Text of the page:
category theory - Are concrete categories whose arrows don't preserve all the structure ever interesting?

Consider the following examples.

  1. The category whose objects are the rings with unity, and whose arrows are precisely the ring homomorphisms (so that, in particular, arrows needn't preserve unity).

  2. The category whose objects are bounded lattices, and whose arrows are precisely the lattice homomorphisms (so that, in particular, arrows needn't preserve topness or bottomness).

Are concrete categories such as these (whose arrows don't preserve all the structure) ever interesting?

3 Answers

  1. Ken- Reply


    It does happen sometimes – by accident – because of a phenomenon known as "property-like structure". For instance, it is a fact that every complete meet semilattice is also a complete join semilattice (hence, a complete lattice) in a unique way, so these three classes of structures have the same objects as subcategories of $\mathbf{Poset}$, yet have different homomorphisms.

    More generally, a functor $U : \mathcal{D} \to \mathcal{C}$ forgets property-like structure if it is faithful and fully faithful on isomorphisms (i.e. for any $A$ and $B$ in $\mathcal{D}$ and any isomorphism $g : U A \to U B$ in $\mathcal{C}$, there is a unique isomorphism $f : A \to B$ in $\mathcal{D}$ such that $U f = g$). Given such a functor, we may think of objects in $\mathcal{D}$ as objects in $\mathcal{C}$ equipped with extra structure that is uniquely determined (if it exists), and the morphisms in $\mathcal{D}$ are those morphisms in $\mathcal{C}$ that preserve this extra structure.

    One can also make the following observation. Suppose $U : \mathcal{D} \to \mathcal{C}$ has a left adjoint, say $F : \mathcal{C} \to \mathcal{D}$. Then we get a comonad $\mathbb{G} = (G, \epsilon, \delta)$ on $\mathcal{D}$, where $G = F U$, $\epsilon$ is the adjunction counit, and $\delta = F \eta U$, and thence a canonical functor $\mathcal{D}^\mathbb{G} \to \mathcal{C}$, where $\mathcal{D}^\mathbb{G}$ is the Kleisli category induced by $\mathbb{G}$. It is not hard to see that this functor is fully faithful, and its image in $\mathcal{C}$ is precisely the full subcategory spanned by the image of $U : \mathcal{D} \to \mathcal{C}$. So one can think of the objects in $\mathcal{C}$ that are in the image of $U$ as being objects in $\mathcal{D}$ equipped with a certain extra coalgebraic structure.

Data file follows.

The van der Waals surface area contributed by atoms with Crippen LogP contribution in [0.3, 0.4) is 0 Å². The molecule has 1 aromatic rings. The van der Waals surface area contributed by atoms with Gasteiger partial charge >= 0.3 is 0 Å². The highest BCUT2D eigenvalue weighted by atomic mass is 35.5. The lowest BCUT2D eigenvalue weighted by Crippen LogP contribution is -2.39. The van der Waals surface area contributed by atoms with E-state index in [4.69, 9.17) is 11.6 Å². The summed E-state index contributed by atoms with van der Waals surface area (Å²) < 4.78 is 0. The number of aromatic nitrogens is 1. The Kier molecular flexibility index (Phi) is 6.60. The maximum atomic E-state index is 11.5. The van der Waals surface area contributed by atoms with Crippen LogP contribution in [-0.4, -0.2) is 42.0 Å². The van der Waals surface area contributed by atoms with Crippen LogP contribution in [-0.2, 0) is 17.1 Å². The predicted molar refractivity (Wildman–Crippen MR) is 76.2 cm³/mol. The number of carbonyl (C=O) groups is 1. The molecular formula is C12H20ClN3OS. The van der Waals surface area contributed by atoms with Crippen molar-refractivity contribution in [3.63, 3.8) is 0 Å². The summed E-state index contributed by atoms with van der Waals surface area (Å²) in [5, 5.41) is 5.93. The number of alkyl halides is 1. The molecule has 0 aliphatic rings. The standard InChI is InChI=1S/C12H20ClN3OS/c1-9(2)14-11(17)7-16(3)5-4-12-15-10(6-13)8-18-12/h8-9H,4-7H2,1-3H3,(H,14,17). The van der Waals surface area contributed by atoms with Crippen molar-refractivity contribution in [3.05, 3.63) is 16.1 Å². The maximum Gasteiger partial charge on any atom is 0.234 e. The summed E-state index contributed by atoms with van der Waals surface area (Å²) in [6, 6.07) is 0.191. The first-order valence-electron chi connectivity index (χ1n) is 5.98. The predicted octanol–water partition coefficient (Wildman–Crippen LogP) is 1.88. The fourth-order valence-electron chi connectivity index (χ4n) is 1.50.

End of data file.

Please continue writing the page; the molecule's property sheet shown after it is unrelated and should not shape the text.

2. Kenneth- Reply


    Well if I'm right you can consider two kind of different morphism in the category of toposes: namely geometric morphisms and logical morphisms.

    Based on the link a send you it seems that such kind of morphisms do not preserve completely the whole structure of topos.

    Another example is that of topological spaces and homotopy equivalence classes of maps. In this category morphisms do not preserve the topological structure.

    Of course you could argue that in such example the morphisms preserve exactly all the structure that we want to consider: in the case of logical functor we want to preserve the internal logic, while with geometric morphism we preserve those properties of Grothendieck toposes and homotopy classes of continuous function preserve the homotopy structure.

    To such argument I can just reply that when dealing with (concrete) categories we are interested in studying object through they morphisms, and from the categorical point of view are exactly those morphism that determinate the structure of the object we are interested in.

  3. Kenny- Reply


    I think, yes. This gives us forgetting functors, and by the lasts one can build free objects.

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